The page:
Namibia - Giving something back


Giving something back

Visitors spending significant amounts of money on their trip to Namibia are usually, by their mere presence, making some financial contribution to development and conservation in Namibia. Should you wish to do more, there are numerous organisations working to improve the lot of Namibia’s most disadvantaged. Among the most worthwhile are the following, any of which would be delighted to suggest a worthwhile home for your donation – where every cent of your money will be put to good use, without causing any damage to the people that you are trying to help:

IRDNC 
The Nyae Nyae Conservancy 
Save the Rhino Trust 

There are also countless individual projects worthy of support. Seek out your own, or consider the Bernhard Nordkamp Centre in Windhoek. Volunteering Namibia hasn’t been slow to take advantage of the upsurge in volunteering holidays. If working with animals appeals, consider contacting the Rare & Endangered Species Trust, who have a volunteer programme, or the charitable foundation N/a’an ku sê, who aim to rehabilitate orphaned and injured animals that are either released back into the wild or, when this isn’t possible, remain on their sanctuary for study and education. The foundation also works with San Bushmen, providing them with education and schooling, and operates both N/a’an ku sê and Kanaan lodges.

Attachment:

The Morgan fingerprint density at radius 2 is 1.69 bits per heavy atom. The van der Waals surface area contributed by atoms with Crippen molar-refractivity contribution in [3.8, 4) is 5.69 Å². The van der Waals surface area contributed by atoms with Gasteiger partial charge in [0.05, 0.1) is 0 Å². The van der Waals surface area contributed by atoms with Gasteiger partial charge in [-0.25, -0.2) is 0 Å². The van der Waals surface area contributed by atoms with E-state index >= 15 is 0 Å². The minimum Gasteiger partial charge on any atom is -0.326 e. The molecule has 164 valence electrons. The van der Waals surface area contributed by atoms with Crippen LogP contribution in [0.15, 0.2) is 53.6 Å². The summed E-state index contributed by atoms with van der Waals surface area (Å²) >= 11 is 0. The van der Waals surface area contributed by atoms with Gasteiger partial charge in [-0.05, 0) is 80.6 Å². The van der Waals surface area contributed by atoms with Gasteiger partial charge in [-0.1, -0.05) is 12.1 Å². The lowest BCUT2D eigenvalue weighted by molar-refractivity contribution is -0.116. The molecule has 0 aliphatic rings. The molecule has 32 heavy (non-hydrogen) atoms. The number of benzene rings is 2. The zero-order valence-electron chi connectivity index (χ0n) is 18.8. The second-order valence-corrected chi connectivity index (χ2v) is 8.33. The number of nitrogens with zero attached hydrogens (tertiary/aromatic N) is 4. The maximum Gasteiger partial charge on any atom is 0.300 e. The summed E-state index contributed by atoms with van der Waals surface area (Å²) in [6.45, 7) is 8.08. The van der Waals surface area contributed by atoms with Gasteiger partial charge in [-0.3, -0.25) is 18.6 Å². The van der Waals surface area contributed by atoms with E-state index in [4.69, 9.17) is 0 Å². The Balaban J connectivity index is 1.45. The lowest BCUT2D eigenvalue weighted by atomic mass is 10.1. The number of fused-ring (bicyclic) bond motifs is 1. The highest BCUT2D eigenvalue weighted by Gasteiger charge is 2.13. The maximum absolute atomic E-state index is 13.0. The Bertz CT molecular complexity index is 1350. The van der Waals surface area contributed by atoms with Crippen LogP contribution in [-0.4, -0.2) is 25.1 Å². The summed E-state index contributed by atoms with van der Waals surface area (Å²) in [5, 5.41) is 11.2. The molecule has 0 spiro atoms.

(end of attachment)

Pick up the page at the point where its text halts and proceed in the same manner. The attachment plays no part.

Meanwhile, there are many pitfalls for unwary volunteers, so be sure to do your homework – especially if you are trying to get involved with a local community. Some of the many issues to consider include:

• For every bona fide organisation, there will be others who are willing to take your cash without delivering on their side of the deal.
• Try to be realistic about what your skills are; they will probably define what you can usefully contribute. Namibian communities don’t need unskilled hobbyists; they need professionals. To teach skills properly takes years of volunteering, not weeks. So, for example, if you’re not a qualified teacher or builder in your home country, then don’t expect to be let loose to do any teaching or building in Namibia.
• Most volunteers will learn much more than the members of the communities that they come to ‘help’; be aware of this when you describe who is helping whom.
• Make sure that what you are doing isn’t effectively taking away a job from a local person. Time in Namibia will do you lots of good; make sure it’s not to the detriment of your hosts.

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